Silmi was only able to treat Suzi for three months for a total of 15 sessions before the program she was participating in was cut due to lack of funds. Since Silmi stopped working with her, Suzi has not been able to receive any additional therapy or psychological treatment.
“There are no funds for such projects,” she said, disappointed.
Rimas Abu Dayer (age 10)
Just 50 meters down the street from Suzi Ishkontanta’s house, another story of loss and trauma plagues yet another Palestinian child.
Rimas Abu Dayer, 10, lost her sister Rafeef, 12, last year on May 17th, when her neighborhood block on Al-Wehdeh street was bombed by Israeli forces.
It was afternoon, and ten of Rimas’ immediate and extended family members were sitting in a small courtyard outside their house having lunch. Rimas and her brother Ahmad, 12, had just gone inside the house to call their older brother, Kamel, to come outside for lunch, when a bomb dropped on the family’s house near the courtyard.
Remembering the trauma of losing her family last year, Rimas can barely muster up a few words. “We should have eaten inside,” she said.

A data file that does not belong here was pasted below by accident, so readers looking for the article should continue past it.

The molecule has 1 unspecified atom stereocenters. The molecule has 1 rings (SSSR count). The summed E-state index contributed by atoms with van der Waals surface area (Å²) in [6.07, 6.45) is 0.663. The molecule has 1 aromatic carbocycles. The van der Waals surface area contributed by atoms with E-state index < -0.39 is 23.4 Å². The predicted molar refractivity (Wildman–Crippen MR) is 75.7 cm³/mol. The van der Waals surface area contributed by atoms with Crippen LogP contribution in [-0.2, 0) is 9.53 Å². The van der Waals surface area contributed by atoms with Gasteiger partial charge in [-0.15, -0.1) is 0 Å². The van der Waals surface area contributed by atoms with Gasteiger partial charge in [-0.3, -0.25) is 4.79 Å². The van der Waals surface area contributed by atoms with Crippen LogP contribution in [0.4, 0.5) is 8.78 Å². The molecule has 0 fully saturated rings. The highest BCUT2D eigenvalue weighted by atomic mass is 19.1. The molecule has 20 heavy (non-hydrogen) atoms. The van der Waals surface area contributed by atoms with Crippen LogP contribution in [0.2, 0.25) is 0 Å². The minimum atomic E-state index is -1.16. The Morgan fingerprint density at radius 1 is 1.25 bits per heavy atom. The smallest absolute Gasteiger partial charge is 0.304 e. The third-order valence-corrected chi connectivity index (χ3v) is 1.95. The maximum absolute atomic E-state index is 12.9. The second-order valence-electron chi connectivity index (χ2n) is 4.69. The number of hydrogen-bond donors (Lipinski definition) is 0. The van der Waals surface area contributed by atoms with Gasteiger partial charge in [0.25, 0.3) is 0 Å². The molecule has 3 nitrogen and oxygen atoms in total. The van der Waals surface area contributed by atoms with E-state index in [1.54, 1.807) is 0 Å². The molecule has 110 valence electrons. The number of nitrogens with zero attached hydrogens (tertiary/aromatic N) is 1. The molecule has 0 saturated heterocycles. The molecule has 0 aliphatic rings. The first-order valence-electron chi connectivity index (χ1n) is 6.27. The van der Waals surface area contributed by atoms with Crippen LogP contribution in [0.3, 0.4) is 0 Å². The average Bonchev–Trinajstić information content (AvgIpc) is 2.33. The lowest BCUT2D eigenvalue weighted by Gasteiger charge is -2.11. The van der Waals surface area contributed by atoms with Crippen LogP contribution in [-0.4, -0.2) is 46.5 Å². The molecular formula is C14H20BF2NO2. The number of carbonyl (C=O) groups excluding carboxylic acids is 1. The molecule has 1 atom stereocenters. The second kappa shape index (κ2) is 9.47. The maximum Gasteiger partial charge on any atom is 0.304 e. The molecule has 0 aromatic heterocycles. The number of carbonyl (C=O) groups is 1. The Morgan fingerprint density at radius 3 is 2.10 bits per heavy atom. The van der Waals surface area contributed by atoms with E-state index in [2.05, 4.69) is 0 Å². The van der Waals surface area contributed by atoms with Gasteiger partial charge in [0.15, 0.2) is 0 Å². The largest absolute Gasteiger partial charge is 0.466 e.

“For over 10 minutes, a cloud was raining deadly stones and iron debris on our heads,” Kamil said, recounting the moment the bomb dropped.
“Nothing was visible, only black smoke that filled the air. I called out for my dad and mom, but no one answered,” he said. “I froze. I could not see where to go. Minutes later, the water tanks exploded, and it cleared up some of the smoke.”
When the smoke cleared, Kamel found most of his family dead.
“I found my uncle sitting dead on the couch, as if he had fallen asleep while sitting. My sisters Rafeef and Rimas were hiding behind a door shaking, and the rest of the family members were thrown all over the place,” Kamel said.
Rimas and Rafeef were like twins, Kamel said. With only two years between them, they shared everything. One year on, Rimas is struggling to find her footing in life without her sister.
She holds on to the belongings of her sister that they were able to salvage from the rubble – her notebooks, school bag, and books. They now sit on a shelf in Rimas’ room, a reminder of what she lost.
Before she passed away, Rafeef kept a habit of distributing dates and water to people on the street at sunset in Ramadan. This Ramadan, Rimas wanted to keep her sister’s memory alive, and went out to distribute dates and water to her neighbors.
She said she wanted to keep up her sister’s good deeds until she is able to meet her in heaven one day.
Tareq S. Hajjaj is the Mondoweiss Gaza Correspondent, and a member of Palestinian Writers Union